This week, the Insure the Uninsured Project (ITUP) published two major briefs on the future of health reform in California: “Mapping the Future of Medi-Cal” and “Mapping the Future of Individual Health Insurance.” Both reports offer basic background information and focus on significant upcoming issues likely to engage policymakers and stakeholders over the coming years. The Medi-Cal report discusses federal financing and waiver issues, as well as other program design issues. The individual health insurance report covers federal threats to the Affordable Care Act (ACA) and affordability and access issues. Both reports come on the heels of the 2019 ITUP Conference held in Sacramento in February, which featured extensive discussions and expert presentations on these topics.
The California Budget & Policy Center (CBPC) this week released a data brief on undocumented California adults and health coverage, finding that nearly nine in 10 undocumented adults with low incomes lack coverage. Only approximately three percent of undocumented low-income adults had public coverage and approximately seven percent had private coverage; the remaining approximately 89 percent had no coverage.
As discussed in the data brief, while federal funds cannot be used to provide comprehensive Medi-Cal coverage to undocumented residents, California may opt to use state funds to expand coverage to this particular demographic group. The full data brief is available here.
This week, the National Association of County and City Health Officials (NACCHO) launched a new online resource entitled “Opioid Epidemic Toolkit for Local Health Departments.” NACCO is collecting resources to support local opioid overdose prevention and response efforts as part of the U.S. Centers for Disease Control and Prevention (CDC)-funded Local Opioid Overdose Prevention and Response (LOOPR) Project. The project is designed to provide local evidence-based strategies and increase the capacity of local health departments to effectively respond to the nationwide opioid epidemic by working more closely with state and local partners, including law enforcement, healthcare providers, and local and state health departments.
The toolkit provides resources on the five following topic areas, providing links and other relevant materials:
- Monitoring and Surveillance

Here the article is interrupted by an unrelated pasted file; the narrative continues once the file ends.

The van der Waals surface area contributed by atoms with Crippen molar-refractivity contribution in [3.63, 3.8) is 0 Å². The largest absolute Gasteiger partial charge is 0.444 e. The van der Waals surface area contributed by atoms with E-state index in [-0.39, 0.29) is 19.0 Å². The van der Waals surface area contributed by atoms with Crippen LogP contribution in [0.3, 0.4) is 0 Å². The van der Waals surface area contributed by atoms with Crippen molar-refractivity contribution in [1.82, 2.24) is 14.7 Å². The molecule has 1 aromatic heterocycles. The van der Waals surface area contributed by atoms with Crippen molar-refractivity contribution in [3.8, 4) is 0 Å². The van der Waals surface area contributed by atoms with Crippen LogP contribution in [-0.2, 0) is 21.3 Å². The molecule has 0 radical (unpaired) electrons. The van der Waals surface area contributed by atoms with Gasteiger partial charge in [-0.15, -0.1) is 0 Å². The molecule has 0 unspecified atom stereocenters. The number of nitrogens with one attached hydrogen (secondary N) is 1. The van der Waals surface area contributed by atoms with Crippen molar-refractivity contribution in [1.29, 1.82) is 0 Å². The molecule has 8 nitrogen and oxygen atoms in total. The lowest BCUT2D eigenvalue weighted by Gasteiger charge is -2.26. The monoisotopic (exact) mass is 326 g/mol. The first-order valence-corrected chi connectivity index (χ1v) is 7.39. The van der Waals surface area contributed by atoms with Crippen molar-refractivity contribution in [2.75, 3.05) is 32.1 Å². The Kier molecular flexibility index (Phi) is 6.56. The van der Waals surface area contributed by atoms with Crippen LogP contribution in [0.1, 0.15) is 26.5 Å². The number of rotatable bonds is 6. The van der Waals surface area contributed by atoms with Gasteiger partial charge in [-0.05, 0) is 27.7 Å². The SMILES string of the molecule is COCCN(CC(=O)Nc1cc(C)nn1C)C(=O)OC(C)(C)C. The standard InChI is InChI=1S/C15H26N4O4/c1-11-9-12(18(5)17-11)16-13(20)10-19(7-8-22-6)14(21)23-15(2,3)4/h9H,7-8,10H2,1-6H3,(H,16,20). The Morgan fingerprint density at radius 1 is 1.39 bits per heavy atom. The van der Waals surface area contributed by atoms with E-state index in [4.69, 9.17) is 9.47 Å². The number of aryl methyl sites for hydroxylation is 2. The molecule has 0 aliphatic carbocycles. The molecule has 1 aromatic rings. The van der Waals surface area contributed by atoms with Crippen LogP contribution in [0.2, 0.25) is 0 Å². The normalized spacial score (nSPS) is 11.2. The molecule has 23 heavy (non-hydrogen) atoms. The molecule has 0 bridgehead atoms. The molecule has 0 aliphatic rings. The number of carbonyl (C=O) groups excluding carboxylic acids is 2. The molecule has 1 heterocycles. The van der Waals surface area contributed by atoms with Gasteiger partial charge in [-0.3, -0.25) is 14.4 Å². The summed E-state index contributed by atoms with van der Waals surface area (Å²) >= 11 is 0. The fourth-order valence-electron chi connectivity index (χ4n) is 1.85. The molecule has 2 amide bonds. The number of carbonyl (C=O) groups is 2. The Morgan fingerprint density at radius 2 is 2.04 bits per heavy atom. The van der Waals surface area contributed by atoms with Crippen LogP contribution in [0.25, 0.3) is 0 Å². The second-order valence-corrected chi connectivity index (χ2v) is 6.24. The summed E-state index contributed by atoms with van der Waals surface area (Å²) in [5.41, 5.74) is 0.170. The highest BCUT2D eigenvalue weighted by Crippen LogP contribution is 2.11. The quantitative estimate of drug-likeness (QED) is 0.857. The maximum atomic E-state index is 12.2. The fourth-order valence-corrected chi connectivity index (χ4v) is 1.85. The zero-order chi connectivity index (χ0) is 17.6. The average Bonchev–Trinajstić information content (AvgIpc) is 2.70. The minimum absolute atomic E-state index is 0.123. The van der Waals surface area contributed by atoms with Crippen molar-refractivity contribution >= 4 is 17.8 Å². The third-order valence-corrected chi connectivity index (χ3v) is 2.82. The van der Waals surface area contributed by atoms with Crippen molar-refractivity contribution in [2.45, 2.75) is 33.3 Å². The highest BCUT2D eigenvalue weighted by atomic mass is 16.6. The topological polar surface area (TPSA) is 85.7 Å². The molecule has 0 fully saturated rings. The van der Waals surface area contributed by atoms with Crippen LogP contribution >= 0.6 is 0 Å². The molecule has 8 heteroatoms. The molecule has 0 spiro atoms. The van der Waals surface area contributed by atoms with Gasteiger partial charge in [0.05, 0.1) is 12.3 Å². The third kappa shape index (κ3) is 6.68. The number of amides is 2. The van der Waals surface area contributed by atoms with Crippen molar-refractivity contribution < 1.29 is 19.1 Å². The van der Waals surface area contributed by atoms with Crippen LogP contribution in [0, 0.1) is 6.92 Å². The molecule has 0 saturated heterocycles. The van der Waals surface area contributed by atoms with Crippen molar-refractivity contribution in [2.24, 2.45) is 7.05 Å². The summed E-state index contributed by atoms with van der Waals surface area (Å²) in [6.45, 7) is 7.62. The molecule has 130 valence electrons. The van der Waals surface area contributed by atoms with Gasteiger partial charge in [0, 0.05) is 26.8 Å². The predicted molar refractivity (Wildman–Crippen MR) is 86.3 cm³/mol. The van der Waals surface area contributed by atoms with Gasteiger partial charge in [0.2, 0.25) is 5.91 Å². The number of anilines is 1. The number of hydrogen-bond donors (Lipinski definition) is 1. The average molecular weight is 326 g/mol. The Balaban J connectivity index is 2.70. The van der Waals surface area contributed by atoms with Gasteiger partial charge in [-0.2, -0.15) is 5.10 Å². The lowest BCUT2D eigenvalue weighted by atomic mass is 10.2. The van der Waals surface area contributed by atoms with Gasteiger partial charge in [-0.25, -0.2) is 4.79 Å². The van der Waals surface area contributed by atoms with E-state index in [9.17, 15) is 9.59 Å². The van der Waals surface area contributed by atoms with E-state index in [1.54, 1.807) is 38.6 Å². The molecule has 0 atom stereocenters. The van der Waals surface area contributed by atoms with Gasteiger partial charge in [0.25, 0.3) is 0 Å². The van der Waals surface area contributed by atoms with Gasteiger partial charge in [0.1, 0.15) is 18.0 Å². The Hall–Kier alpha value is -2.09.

- Harm Reduction and Response
- Linkage to Care
- Stakeholder Engagement and Community Partnerships
The full NACCHO opioid epidemic toolkit is available here.
On Wednesday, the National Academies of Sciences, Engineering, and Medicine (NASEM) issued a report on opioid use disorder (OUD) treatment options, finding that despite the fact that the three U.S. Food and Drug Administration (FDA)-approved medications are safe and effective, most individuals who could benefit from the treatments do not receive them. Further, the report determines that access to OUD medications is inequitable, particularly among certain subpopulations.
NASEM indicates that an estimated two million people in the United States are estimated to have an OUD, a life-threatening chronic condition associated with a twentyfold greater risk of death due to overdose, infectious disease, trauma, and suicide. In 2017, 47,000 Americans died as a result of opioid overdoses. While an increasing number of individuals have an OUD, major barriers to the use of approved medications exist; these barriers include:
- Misunderstanding and stigma toward drug addiction;
- Inadequate education and training of professionals responsible for working with people with OUD, including treatment providers, law enforcement, and criminal justice personnel;
- Current regulations around methadone and buprenorphine, particularly as it relates to waiver policies, patient limits, and treatment setting restrictions;
- A fragmented system of care for people with OUD and current financing and payment processes.
NASEM discusses in its report the current state of treatment access, finding that adolescents and young adults, people in rural areas, and racial and ethnic minorities are disproportionately impacted by access challenges. The report goes on to further examine overall effectiveness of medication treatment, population-specific considerations, and treatment setting challenges. The full NASEM report is available here.